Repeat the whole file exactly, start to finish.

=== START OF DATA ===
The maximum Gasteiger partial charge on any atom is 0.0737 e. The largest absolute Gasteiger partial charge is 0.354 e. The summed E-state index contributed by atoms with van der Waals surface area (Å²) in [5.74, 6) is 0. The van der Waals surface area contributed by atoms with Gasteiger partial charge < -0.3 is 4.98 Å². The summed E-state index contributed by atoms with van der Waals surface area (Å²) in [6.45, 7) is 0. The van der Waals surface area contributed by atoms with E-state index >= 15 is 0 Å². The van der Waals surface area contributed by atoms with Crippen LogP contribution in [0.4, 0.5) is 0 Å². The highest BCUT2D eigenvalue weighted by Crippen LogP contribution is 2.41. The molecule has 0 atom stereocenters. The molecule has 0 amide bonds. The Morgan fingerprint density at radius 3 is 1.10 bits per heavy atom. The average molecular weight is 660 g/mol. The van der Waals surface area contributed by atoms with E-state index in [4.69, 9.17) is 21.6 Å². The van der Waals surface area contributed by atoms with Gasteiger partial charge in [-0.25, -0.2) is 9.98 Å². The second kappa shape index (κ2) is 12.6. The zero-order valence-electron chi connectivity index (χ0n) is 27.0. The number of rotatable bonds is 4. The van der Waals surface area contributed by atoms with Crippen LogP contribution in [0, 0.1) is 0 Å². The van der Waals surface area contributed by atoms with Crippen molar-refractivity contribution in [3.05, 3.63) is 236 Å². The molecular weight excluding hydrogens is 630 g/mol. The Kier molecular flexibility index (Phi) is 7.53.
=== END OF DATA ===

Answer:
The maximum Gasteiger partial charge on any atom is 0.0737 e. The largest absolute Gasteiger partial charge is 0.354 e. The summed E-state index contributed by atoms with van der Waals surface area (Å²) in [5.74, 6) is 0. The van der Waals surface area contributed by atoms with Gasteiger partial charge < -0.3 is 4.98 Å². The summed E-state index contributed by atoms with van der Waals surface area (Å²) in [6.45, 7) is 0. The van der Waals surface area contributed by atoms with E-state index >= 15 is 0 Å². The van der Waals surface area contributed by atoms with Crippen LogP contribution in [0.4, 0.5) is 0 Å². The highest BCUT2D eigenvalue weighted by Crippen LogP contribution is 2.41. The molecule has 0 atom stereocenters. The molecule has 0 amide bonds. The Morgan fingerprint density at radius 3 is 1.10 bits per heavy atom. The average molecular weight is 660 g/mol. The van der Waals surface area contributed by atoms with E-state index in [4.69, 9.17) is 21.6 Å². The van der Waals surface area contributed by atoms with Gasteiger partial charge in [-0.25, -0.2) is 9.98 Å². The second kappa shape index (κ2) is 12.6. The zero-order valence-electron chi connectivity index (χ0n) is 27.0. The number of rotatable bonds is 4. The van der Waals surface area contributed by atoms with Crippen LogP contribution in [0, 0.1) is 0 Å². The van der Waals surface area contributed by atoms with Crippen molar-refractivity contribution in [3.05, 3.63) is 236 Å². The molecular weight excluding hydrogens is 630 g/mol. The Kier molecular flexibility index (Phi) is 7.53.